Opportunistic infections in rheumatoid arthritis patients exposed to biologic therapy: results from the British Society for Rheumatology Biologics Register for Rheumatoid Arthritis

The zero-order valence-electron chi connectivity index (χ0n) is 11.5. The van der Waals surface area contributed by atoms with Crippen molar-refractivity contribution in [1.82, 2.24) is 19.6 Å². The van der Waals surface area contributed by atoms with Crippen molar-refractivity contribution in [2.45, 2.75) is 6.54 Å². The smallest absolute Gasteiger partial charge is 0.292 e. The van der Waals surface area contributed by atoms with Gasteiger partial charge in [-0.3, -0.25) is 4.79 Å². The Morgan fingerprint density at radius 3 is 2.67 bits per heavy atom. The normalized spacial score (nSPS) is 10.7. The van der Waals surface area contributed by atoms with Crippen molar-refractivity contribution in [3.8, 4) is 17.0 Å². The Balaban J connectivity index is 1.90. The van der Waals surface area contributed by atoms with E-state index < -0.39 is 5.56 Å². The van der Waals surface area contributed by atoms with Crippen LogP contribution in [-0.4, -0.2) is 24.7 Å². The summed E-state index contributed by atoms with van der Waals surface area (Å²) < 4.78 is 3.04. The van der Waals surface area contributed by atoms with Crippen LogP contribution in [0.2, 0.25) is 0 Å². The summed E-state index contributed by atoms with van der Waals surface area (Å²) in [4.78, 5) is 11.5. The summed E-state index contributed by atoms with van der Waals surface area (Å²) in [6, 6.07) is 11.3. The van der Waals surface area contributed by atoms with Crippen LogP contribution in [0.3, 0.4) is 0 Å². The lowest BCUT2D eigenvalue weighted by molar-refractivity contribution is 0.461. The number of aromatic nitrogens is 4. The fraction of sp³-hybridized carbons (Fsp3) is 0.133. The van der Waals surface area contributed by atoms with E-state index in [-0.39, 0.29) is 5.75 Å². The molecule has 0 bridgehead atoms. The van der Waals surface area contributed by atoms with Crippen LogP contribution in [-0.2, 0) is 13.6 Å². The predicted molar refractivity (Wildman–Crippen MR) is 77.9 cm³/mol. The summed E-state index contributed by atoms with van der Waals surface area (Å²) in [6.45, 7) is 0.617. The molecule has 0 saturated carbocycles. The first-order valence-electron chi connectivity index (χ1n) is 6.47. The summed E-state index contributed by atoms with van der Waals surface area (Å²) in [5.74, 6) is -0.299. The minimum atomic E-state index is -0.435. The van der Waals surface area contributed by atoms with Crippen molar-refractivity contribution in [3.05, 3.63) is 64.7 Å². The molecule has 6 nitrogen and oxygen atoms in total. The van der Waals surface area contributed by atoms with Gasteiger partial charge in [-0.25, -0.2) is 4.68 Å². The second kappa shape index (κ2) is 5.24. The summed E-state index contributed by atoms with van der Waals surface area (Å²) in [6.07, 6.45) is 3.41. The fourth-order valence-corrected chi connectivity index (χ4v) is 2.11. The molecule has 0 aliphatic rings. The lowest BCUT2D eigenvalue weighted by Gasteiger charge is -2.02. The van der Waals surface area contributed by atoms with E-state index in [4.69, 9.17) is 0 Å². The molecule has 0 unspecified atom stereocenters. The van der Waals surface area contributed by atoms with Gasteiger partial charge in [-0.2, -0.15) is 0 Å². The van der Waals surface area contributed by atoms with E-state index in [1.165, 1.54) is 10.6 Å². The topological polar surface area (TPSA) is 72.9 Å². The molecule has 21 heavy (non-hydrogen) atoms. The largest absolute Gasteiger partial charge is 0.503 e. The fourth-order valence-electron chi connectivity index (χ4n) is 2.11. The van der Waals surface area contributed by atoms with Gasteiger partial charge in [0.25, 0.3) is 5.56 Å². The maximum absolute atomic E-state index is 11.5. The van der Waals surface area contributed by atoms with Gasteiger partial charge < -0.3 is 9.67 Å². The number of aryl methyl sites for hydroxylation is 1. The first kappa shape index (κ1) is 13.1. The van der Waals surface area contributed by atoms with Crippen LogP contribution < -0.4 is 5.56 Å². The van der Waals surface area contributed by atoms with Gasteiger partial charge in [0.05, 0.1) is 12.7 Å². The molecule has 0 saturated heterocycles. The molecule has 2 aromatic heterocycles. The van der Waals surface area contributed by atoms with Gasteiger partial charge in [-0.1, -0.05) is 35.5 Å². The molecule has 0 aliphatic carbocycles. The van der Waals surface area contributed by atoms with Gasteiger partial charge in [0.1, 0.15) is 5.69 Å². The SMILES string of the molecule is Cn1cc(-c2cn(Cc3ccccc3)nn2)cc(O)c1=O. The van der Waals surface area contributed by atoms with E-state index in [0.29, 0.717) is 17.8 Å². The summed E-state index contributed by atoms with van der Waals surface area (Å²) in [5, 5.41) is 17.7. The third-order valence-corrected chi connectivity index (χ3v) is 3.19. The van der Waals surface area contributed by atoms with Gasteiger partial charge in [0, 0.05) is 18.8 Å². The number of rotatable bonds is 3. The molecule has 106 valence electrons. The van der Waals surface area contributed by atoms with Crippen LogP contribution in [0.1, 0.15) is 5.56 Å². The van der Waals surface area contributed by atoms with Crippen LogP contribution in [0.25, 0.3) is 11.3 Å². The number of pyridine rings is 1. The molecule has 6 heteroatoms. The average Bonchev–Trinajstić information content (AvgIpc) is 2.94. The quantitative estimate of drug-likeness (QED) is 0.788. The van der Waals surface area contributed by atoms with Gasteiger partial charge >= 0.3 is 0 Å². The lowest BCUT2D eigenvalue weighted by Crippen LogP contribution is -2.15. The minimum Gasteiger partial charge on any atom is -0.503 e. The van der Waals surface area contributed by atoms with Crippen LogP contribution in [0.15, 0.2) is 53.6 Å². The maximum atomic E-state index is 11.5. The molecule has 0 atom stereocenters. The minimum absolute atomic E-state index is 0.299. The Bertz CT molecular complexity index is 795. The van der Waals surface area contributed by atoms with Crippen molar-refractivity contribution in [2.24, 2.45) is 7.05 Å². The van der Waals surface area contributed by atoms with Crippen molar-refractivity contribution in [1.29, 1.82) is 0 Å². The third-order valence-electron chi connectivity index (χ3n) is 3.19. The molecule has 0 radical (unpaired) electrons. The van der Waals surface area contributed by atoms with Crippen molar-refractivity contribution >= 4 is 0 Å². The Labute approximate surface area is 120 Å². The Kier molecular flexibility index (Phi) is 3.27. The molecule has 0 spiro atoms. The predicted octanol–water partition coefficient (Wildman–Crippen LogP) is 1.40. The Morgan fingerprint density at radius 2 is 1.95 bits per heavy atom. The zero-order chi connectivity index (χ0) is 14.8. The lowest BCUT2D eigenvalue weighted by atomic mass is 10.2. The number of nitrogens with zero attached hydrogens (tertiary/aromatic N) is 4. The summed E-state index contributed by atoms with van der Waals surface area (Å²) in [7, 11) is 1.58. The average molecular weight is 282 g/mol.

Opportunistic infections in rheumatoid arthritis patients exposed to biologic therapy: results... Abstract Objectives This analysis set out to estimate the risk of opportunistic infection (OI) among patients with RA by biologic class. Methods The British Society for Rheumatology Biologics Register for Rheumatoid Arthritis is a prospective observational cohort study established to evaluate safety of biologic therapies. The population included adults commencing biologic therapy for RA. The primary outcome was any serious OI excluding tuberculosis (TB). Event rates were compared across biologic classes using Cox proportional hazards with adjustment for potential confounders identified a priori. Analysis of the incidence of TB was performed separately. Results In total, 19 282 patients with 106 347 years of follow-up were studied; 142 non-TB OI were identified at a rate of 134 cases/100 000 patient years (pyrs). The overall incidence of OI was not significantly different between the different drug classes; however, the rate of Pneumocystis infection was significantly higher with rituximab than with anti-TNF therapy (adjusted hazard ratio = 3.2, 95% CI: 1.4, 7.5). The rate of TB fell dramatically over the study period (783 cases/100 000 pyrs in 2002 to 38 cases/100 000 pyrs in 2015). The incidence of TB was significantly lower among rituximab users than anti-TNF users, with 12 cases/100 000 pyrs compared with 65 cases/100 000 pyrs. Conclusions The overall rate of OI was not significantly different between drug classes; however, a subtle difference in the pattern of OI was seen between the cohorts. Patient factors such as age, gender and comorbidity were the most important predictors of OI. opportunistic, infection, biologic, rheumatoid, tuberculosis Rheumatology key messages Opportunistic infections affect ∼0.1% of RA patients receiving biologic therapy each year. Tuberculosis rates have fallen among biologic users with RA since pre-screening guidelines were introduced. The incidence of tuberculosis is significantly lower with rituximab than with anti-TNF in RA. Introduction Modern treatment of RA has been revolutionized by the advent of biologic therapies. For most patients, these drugs represent a safe and efficacious treatment strategy; however, serious infections associated with biologic therapies are a significant concern for patients and clinicians. Registry data from the UK and Sweden have shown an increased risk of serious infection in new anti-TNF starters, especially in the first 6–12 months of therapy [1, 2]. Many of these infections will be due to the same organisms seen commonly in the general population but a small proportion will be due to opportunistic organisms that would not typically cause infections in an immunocompetent individual. Much of the early literature on opportunistic infections (OI) comes from patients with HIV or cancer. In this setting, OI are often defined as infections that are more frequent or more severe because of immunosuppression in HIV-infected persons [3]. However, it could be argued that according to this definition all infections are OI. Winthrop et al. [4] published evidence-driven consensus recommendations for the reporting of OI in rheumatology clinical trials and surveillance studies, identifying 24 infections as definite OI and 11 infections as probable OI. Clinical trials are not powered to detect a change in the incidence of rare events such as OI. The original British Society for Rheumatology Biologics Register for Rheumatoid Arthritis (BSRBR-RA) TNF inhibitor (TNFi) recruitment target was chosen to provide adequate statistical power to ascertain a doubling in the incidence of lymphoma between the cohorts. This was based on lymphoma having an incidence of approximately 1 in 1000. As such, the BSRBR-RA is powered to detect differences in the rates of other rare events following TNFi with a similar incidence. The primary outcome of this analysis was to estimate the incidence of serious (defined as requiring hospitalization, intravenous antimicrobial therapy or resulting in death) OI among individuals with RA treated with biologic therapy. Methods We used data from the BSRBR-RA, a prospective observational cohort study established in 2001, to evaluate the safety of biologic therapies. Initially, there were just three cohorts of patients (etanercept, infliximab and a comparator group of patients treated with existing DMARDs). Further cohorts studying adalimumab, rituximab, certolizumab-pegol and tocilizumab have since been recruited. The BSRBR-RA methodology has been described previously [5]. The population studied were adults commencing biologic therapy for RA. Subjects were considered at risk from treatment start until the date of OI, five half-lives after drug stop, death or last follow-up before June 2016, whichever came first. For the rituximab cohort patients were considered at risk until 270 days after the last infusion. If two infusions were separated by >270 days, the subject was considered to have been continuously exposed, reflecting the varying dosing frequency of rituximab. We chose to analyse all anti-TNF drugs together, as given that they share a common mode of action we would expect to see a similar pattern of OI across the drugs and to increase the power of the study. Sensitivity analyses were performed to see if there was any in-class variation in the rates of OI. The primary outcome was any serious OI as defined by Winthrop et al. [4], excluding tuberculosis (TB). Both definite and probable OI were included in analysis, although a sensitivity analysis was performed including only definite OI. We made an a priori decision to exclude TB from the main analysis, for two reasons. First, it has previously been reported within the BSRBR-RA [6]. Secondly, guidelines and pre-screening for TB have changed over time with increasing availability of IFNγ release assays, thus comparison of newer cohorts of biologic-treated patients with older cohorts would lead to biased results. A separate analysis looking only at TB was performed. All OI were validated independently by two clinicians (A.I.R. and E.P.) who were blinded to the treatment exposure. Differences in coding were resolved by discussion or, if consensus could not be reached, by a third clinician (J.B.G.). Event rates were compared across biologic classes using Cox proportional hazards with adjustment for age, gender, disease severity and duration, smoking, seropositivity and polypharmacy (as a surrogate for comorbidity). Missing baseline data were imputed using the Imputation by Chained Equations, ICE package in Stata 14 (StataCorp, College Station, TX, USA). The BSRBR-RA was approved by the North-West Multicentre Research Ethics Committee (MREC 00/8/053, IRAS: 64202) and all patients gave written informed consent; this analysis did not require additional ethical approval. Results In total, 19 282 patients with 106 347 years of follow-up were studied. There were 85 331 years of patient follow-up in the anti-TNF cohort comprising of 36 663 years on etanercept, 17 670 years on infliximab, 28 751 years on adalimumab and 2247 years on certolizumab-pegol. Some 5072 patients were exposed to rituximab with 17 154 years of follow-up and 2171 patients were exposed to tocilizumab with 3861 years of follow-up. No patients receiving a biosimilar product were included in this analysis. Baseline characteristics are presented in supplementary Table S1, available at Rheumatology online. One hundred and sixty-one events were identified, of which 142 were validated as OI by the two blinded assessors. The remaining 19 events did not meet criteria for inclusion. The overall incidence of non-TB OI was 134 cases/100 000 patient years (pyrs). The most common OI seen with anti-TNF therapy were herpes zoster (HZ) infection (54/114 cases), Pneumocystis jiroveci pneumonia (PJP, 15/114 cases) and legionella (11/114 cases). With rituximab therapy, PJP was the most frequently observed OI (9/25 cases) followed by HZ (7/25 cases). The follow-up was shorter in the tocilizumab cohort with just three OI recorded, all with different organisms. There was no difference in overall rates of OI across biologics in the unadjusted or fully adjusted model. Male gender, increasing age, DAS28, HAQ, steroid usage and polypharmacy were all predictors of OI in a univariate model. Age, gender and polypharmacy remained significant predictors in the multivariable model. Pattern of non-TB OI by drug HZ was the most common OI seen in the register, with an incidence of 59 cases/100 000 pyrs. There was no difference in the rate of serious HZ by drug class. PJP infections were rare, with 23 cases/100 000 pyrs (95% CI: 16, 35) though a higher rate was observed in the rituximab cohort at 52 cases/100 000 pyrs (95% CI: 27, 100). The increased rate observed with rituximab compared with anti-TNF was statistically significant in both unadjusted (HR = 3.7, 95% CI: 1.6, 8.6) and adjusted models (adjusted HR = 3.2, 95% CI: 1.4, 7.5). There was no statistically significant difference in the rates of Aspergillus infection between the drugs classes. The remaining OI were too rare to allow any comparative analysis between drug classes. No cases of progressive multifocal leukoencephalopathy (PML) were recorded with any of the drugs. The breakdown of each individual type of OI is shown in supplementary Table S2, available at Rheumatology online. Tuberculosis infections Fig. 1A shows the incidence of TB across all biologic users in the BSRBR-RA by calendar year. The rate has fallen from 783 cases/100 000 pyrs in 2002 to 38 cases/100 000 pyrs in 2015, the latest year that complete data were available for. Data from Public Health England were extracted to allow comparison of the rate from the BSRBR-RA with that seen in the general population in England, and the results are shown in Fig. 1 [7]. Fig. 1 View largeDownload slide Incidence of TB by calendar year in the BSRBR-RA compared with the general population (A) Falling rate of TB by calendar year among all biologic users within the BSRBR-RA. (B) Rate of TB in the general population over the same time period—data provided by Public Health England. TB: tuberculosis; BSRBR-RA: British Society for Rheumatology Biologics Register for RA. Fig. 1 View largeDownload slide Incidence of TB by calendar year in the BSRBR-RA compared with the general population (A) Falling rate of TB by calendar year among all biologic users within the BSRBR-RA. (B) Rate of TB in the general population over the same time period—data provided by Public Health England. TB: tuberculosis; BSRBR-RA: British Society for Rheumatology Biologics Register for RA. The incidence of TB was significantly lower among rituximab users than anti-TNF users, with 12 cases recorded per 100 000 pyrs compared with 65 cases/100 000 pyrs (see Table 1). The difference remained statistically significant in a sensitivity analysis looking at individuals who started biologic therapy after the year 2005. Table 1 Incidence of OI and TB by drug class All biologics Anti-TNF Rituximab Tocilizumab Opportunistic infections excluding TB Survival time follow-up, years 106 347 85 331 17 154 3861 Number of OI 142 114 25 3 Unadjusted OI incidence rate per 100 000 pyrs (95% CI) 134 (113, 157) 134 (111, 161) 146 (98, 217) 78 (25, 241) Unadjusted hazard ratio (95% CI) N/A Ref. 1.18 (0.76, 1.83) 0.56 (0.18, 1.76) Adjusted hazard ratio (95% CI) N/A Ref. 0.96 (0.62, 1.50) 0.52 (0.17, 1.65) TB infections Number of TB cases 59 56 2 1 Incidence of TB per 100 000 pyrs (95% CI) 55 (43, 71) 65 (50, 85) 12 (3, 46) 26 (4, 183) Adjusted HR for TB (95% CI) N/A Ref. 0.16 (0.04, 0.67) 0.35 (0.05, 2.55) All biologics Anti-TNF Rituximab Tocilizumab Opportunistic infections excluding TB Survival time follow-up, years 106 347 85 331 17 154 3861 Number of OI 142 114 25 3 Unadjusted OI incidence rate per 100 000 pyrs (95% CI) 134 (113, 157) 134 (111, 161) 146 (98, 217) 78 (25, 241) Unadjusted hazard ratio (95% CI) N/A Ref. 1.18 (0.76, 1.83) 0.56 (0.18, 1.76) Adjusted hazard ratio (95% CI) N/A Ref. 0.96 (0.62, 1.50) 0.52 (0.17, 1.65) TB infections Number of TB cases 59 56 2 1 Incidence of TB per 100 000 pyrs (95% CI) 55 (43, 71) 65 (50, 85) 12 (3, 46) 26 (4, 183) Adjusted HR for TB (95% CI) N/A Ref. 0.16 (0.04, 0.67) 0.35 (0.05, 2.55) OI: opportunistic infections, TB: tuberculosis, HR: hazard ratio, pyrs: patient years. Table 1 Incidence of OI and TB by drug class All biologics Anti-TNF Rituximab Tocilizumab Opportunistic infections excluding TB Survival time follow-up, years 106 347 85 331 17 154 3861 Number of OI 142 114 25 3 Unadjusted OI incidence rate per 100 000 pyrs (95% CI) 134 (113, 157) 134 (111, 161) 146 (98, 217) 78 (25, 241) Unadjusted hazard ratio (95% CI) N/A Ref. 1.18 (0.76, 1.83) 0.56 (0.18, 1.76) Adjusted hazard ratio (95% CI) N/A Ref. 0.96 (0.62, 1.50) 0.52 (0.17, 1.65) TB infections Number of TB cases 59 56 2 1 Incidence of TB per 100 000 pyrs (95% CI) 55 (43, 71) 65 (50, 85) 12 (3, 46) 26 (4, 183) Adjusted HR for TB (95% CI) N/A Ref. 0.16 (0.04, 0.67) 0.35 (0.05, 2.55) All biologics Anti-TNF Rituximab Tocilizumab Opportunistic infections excluding TB Survival time follow-up, years 106 347 85 331 17 154 3861 Number of OI 142 114 25 3 Unadjusted OI incidence rate per 100 000 pyrs (95% CI) 134 (113, 157) 134 (111, 161) 146 (98, 217) 78 (25, 241) Unadjusted hazard ratio (95% CI) N/A Ref. 1.18 (0.76, 1.83) 0.56 (0.18, 1.76) Adjusted hazard ratio (95% CI) N/A Ref. 0.96 (0.62, 1.50) 0.52 (0.17, 1.65) TB infections Number of TB cases 59 56 2 1 Incidence of TB per 100 000 pyrs (95% CI) 55 (43, 71) 65 (50, 85) 12 (3, 46) 26 (4, 183) Adjusted HR for TB (95% CI) N/A Ref. 0.16 (0.04, 0.67) 0.35 (0.05, 2.55) OI: opportunistic infections, TB: tuberculosis, HR: hazard ratio, pyrs: patient years. The rate of TB by each individual anti-TNF drug is shown in supplementary Table S3, available at Rheumatology online. Etanercept had the lowest incidence of TB of all the anti-TNF drugs but the rate was still significantly higher than the rate with rituximab with an adjusted HR = 4.63 (95% CI: 1.06, 20.2). Discussion This study is reassuring, showing that the overall incidence of OI is low at just over 1 case in 1000 pyrs. This is similar to results from the French Research Axed on Tolerance of Biotherapies registry, which found that the incidence of OI was 152 cases/100 000 years among anti-TNF users [8]. There appeared to be no difference in the overall rate of non-TB OI between the drugs, although given the small size of the tocilizumab cohort it is difficult to draw firm conclusions. Subtle differences were seen in the pattern of non-TB OI seen between drug classes. Most striking was the higher incidence of PJP observed with rituximab. Animal models have shown that B cells play a vital role in generation of CD4+ memory T cells in response to PJP infection in the lungs [9]. The link between PJP and rituximab has been described before, although the majority of documented cases come from the lymphoma treatment population [10]. Corticosteroid exposure is a strong predictor of developing PJP. In our cohort, 64% of PJP cases were on oral steroids at the time of infection. A meta-analysis of rituximab-treated lymphoma patients demonstrated that PJP prophylaxis is highly effective at preventing subsequent infection [11]. It is important to remember that PJP infection is rare, and while these data would not support PJP prophylaxis for all rituximab users it may be appropriate in certain high-risk individuals. No cases of PML were recorded despite over 100 000 pyrs of follow-up. This supports previous literature that PML is extremely rare among biologic users with RA [12]. The incidence of TB in biologic-treated patients has fallen dramatically since the inception of the BSRBR-RA. This is not reflected in the general population, where the rate of TB has remained stable over the same period. The falling incidence observed in the BSRBR-RA is likely to reflect improved screening and treatment of latent TB following the introduction of British Thoracic Society Guidelines in 2005 [13]. Even in recent years the rate of TB appears higher in the BSRBR-RA than that observed in the general population, although the figures are obtained using different methodology so it is difficult to draw strong conclusions about relative risk. The link between TNFi and TB has previously been established [6]. Keane et al. [14] showed that patients with TB infection on infliximab failed to form granulomas and had reduced macrophage apoptosis, hinting at a potential mechanism for why a higher rate of TB is seen with anti-TNF when compared with other biologics with different modes of action. Previous studies using registries have mostly compared the risk of starting a biologic with the risk of continuing current DMARDs in patients with severe disease. This is an increasingly irrelevant comparison, as most clinicians faced with a patient who has not responded to DMARDs will opt to start a biologic. When choosing a biologic, safety is an important consideration, particularly in high-risk groups. It is therefore vital to have directly comparative studies of safety between biologic drugs. The main strengths of this study are the use of real world data from a large sample of biologic-treated patients with a long follow-up. It was interesting to note that 58% of OI and 55% of TB occurred among individuals who had been on a biologic for >1 year. These cases might not have been detected in many clinical trials that have shorter follow-up periods. The main limitations of this study are those that will affect any observational study. As the patients are not randomized to each treatment arm there will be an element of bias introduced. Most rituximab (93%) and tocilizumab (89%) users in our cohort had already been exposed to another biologic, including TNFi, and it is unclear what impact sequential biologic exposure has on infection risk. Conversely, patients who experienced an OI on a TNFi may not have progressed on to sequential biologic therapy, thus identifying a so-called healthier user cohort, at least in terms of infection risk. There is likely to be channelling bias, with rheumatologists more likely to use a drug that they perceive to be safe in individuals who are at risk of infection. Whilst we have tried to adjust for patient factors in the model, there will always be some unmeasured confounders that we cannot adjust for. Conclusions OI are rare among individuals with RA treated with biologics. In this analysis, drug choice was not a significant predictor of the overall rates of OI, although subtle differences in the type of OI observed were seen between drug classes. The strongest predictors of OI were unmodifiable patient factors such as age, gender and comorbidity. Acknowledgements The BSR commissioned the BSRBR-RA as a UK-wide national project to investigate the safety of biological agents in routine medical practice. The BSR receives restricted income from UK pharmaceutical companies, presently Abbvie, Celltrion, Hospira, Pfizer, Union Chimique Belge (UCB) and Roche, and in the past Swedish Orphan Biovitrum and Merck. This income finances a wholly separate contract between the BSR and the University of Manchester. The pharmaceutical company funders had no role in the design and conduct of the study; collection, management, analysis and interpretation of the data; preparation, review or approval of the manuscript; and decision to submit the manuscript for publication. K.L.H. has received honoraria from Pfizer and Abbvie (<US$10 000). J.B.G. has received honoraria for speaking or attending conferences from Pfizer, Bristol-Myers Squibb, UCB and Celgene. A.I.R. was funded by a clinical fellowship from the National Institute for Health Research Biomedical Research Centre at Guy’s and St Thomas’ National Health Service (NHS) Foundation Trust and King’s College London. Funding: No specific funding was received from any bodies in the public, commercial or not-for-profit sectors to carry out the work described in this manuscript. Disclosure statement: A.I.R. received personal funding in the form of a clinical fellowship from the NIHR Biomedical Research Centre at Guy’s and St Thomas’ NHS Foundation Trust and King’s College London. K.L.H. has received honoraria from Pfizer and AbbVie. J.B.G. has received honoraria for speaking from Pfizer, Celgene, UCB and BMS. All other authors have declared no conflicts of interest. Supplementary data Supplementary data are available at Rheumatology online. References 1 Askling J , Fored CM , Brandt L et al. Time-dependent increase in risk of hospitalisation with infection among Swedish RA patients treated with TNF antagonists . Ann Rheum Dis 2007 ; 66 : 1339 – 44 . Google Scholar CrossRef Search ADS PubMed 2 Galloway JB , Hyrich KL , Mercer LK et al. Anti-TNF therapy is associated with an increased risk of serious infections in patients with rheumatoid arthritis especially in the first 6 months of treatment: updated results from the British Society for Rheumatology Biologics Register with special emphasis on risks in the elderly . Rheumatology (Oxford) 2011 ; 50 : 124 – 31 . Google Scholar CrossRef Search ADS PubMed 3 Kaplan JE , Benson C , Holmes KK et al. Guidelines for prevention and treatment of opportunistic infections in HIV-infected adults and adolescents: recommendations from CDC, the National Institutes of Health, and the HIV Medicine Association of the Infectious Diseases Society of America . MMWR Recomm Rep 2009 ; 58 : 1 – 207 , quiz CE1–4. 4 Winthrop KL , Novosad SA , Baddley JW et al. Opportunistic infections and biologic therapies in immune-mediated inflammatory diseases: consensus recommendations for infection reporting during clinical trials and postmarketing surveillance . Ann Rheum Dis 2015 ; 74 : 2107 – 16 . Google Scholar CrossRef Search ADS PubMed 5 Mercer LK , Galloway JB , Lunt M et al. Risk of lymphoma in patients exposed to antitumour necrosis factor therapy: results from the British Society for Rheumatology Biologics Register for Rheumatoid Arthritis . Ann Rheum Dis 2017 ; 76 : 497 – 503 . Google Scholar CrossRef Search ADS PubMed 6 Dixon WG , Hyrich KL , Watson KD et al. Drug-specific risk of tuberculosis in patients with rheumatoid arthritis treated with anti-TNF therapy: results from the British Society for Rheumatology Biologics Register (BSRBR) . Ann Rheum Dis 2010 ; 69 : 522 – 8 . Google Scholar CrossRef Search ADS PubMed 7 Tuberculosis Section Centre for Infectious Disease Surveillance and Control, National Infection Service . Tuberculosis in England 2016 Report. Public Health England, London, England; 2016 . 8 Salmon-Ceron D , Tubach F , Lortholary O et al. Drug-specific risk of non-tuberculosis opportunistic infections in patients receiving anti-TNF therapy reported to the 3-year prospective French RATIO registry . Ann Rheum Dis 2011 ; 70 : 616 – 23 . Google Scholar CrossRef Search ADS PubMed 9 Lund FE , Hollifield M , Schuer K et al. B cells are required for generation of protective effector and memory CD4 cells in response to Pneumocystis lung infection . J Immunol 2006 ; 176 : 6147 – 54 . Google Scholar CrossRef Search ADS PubMed 10 Martin-Garrido I , Carmona EM , Specks U , Limper AH. Pneumocystis pneumonia in patients treated with rituximab . Chest 2013 ; 144 : 258 – 65 . Google Scholar CrossRef Search ADS PubMed 11 Jiang X , Mei X , Feng D , Wang X. Prophylaxis and treatment of Pneumocystis jiroveci Pneumonia in lymphoma patients subjected to rituximab-contained therapy: a systemic review and meta-analysis . PLoS One 2015 ; 10 : e0122171 . Google Scholar CrossRef Search ADS PubMed 12 Bharat A , Xie F , Baddley JW et al. Incidence and risk factors for progressive multifocal leukoencephalopathy among patients with selected rheumatic diseases . Arthritis Care Res 2012 ; 64 : 612 – 5 . Google Scholar CrossRef Search ADS 13 Ledingham J , Wilkinson C , Deighton C. British Thoracic Society (BTS) recommendations for assessing risk and managing tuberculosis in patients due to start anti-TNF-alpha treatments . Rheumatology (Oxford) 2005 ; 44 : 1205 – 6 . Google Scholar CrossRef Search ADS PubMed 14 Keane J , Gershon S , Wise RP et al. Tuberculosis associated with infliximab, a tumor necrosis factor alpha-neutralizing agent . N Engl J Med 2001 ; 345 : 1098 – 104 . Google Scholar CrossRef Search ADS PubMed © The Author(s) 2018. Published by Oxford University Press on behalf of the British Society for Rheumatology. All rights reserved. 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Opportunistic infections in rheumatoid arthritis patients exposed to biologic therapy: results from the British Society for Rheumatology Biologics Register for Rheumatoid Arthritis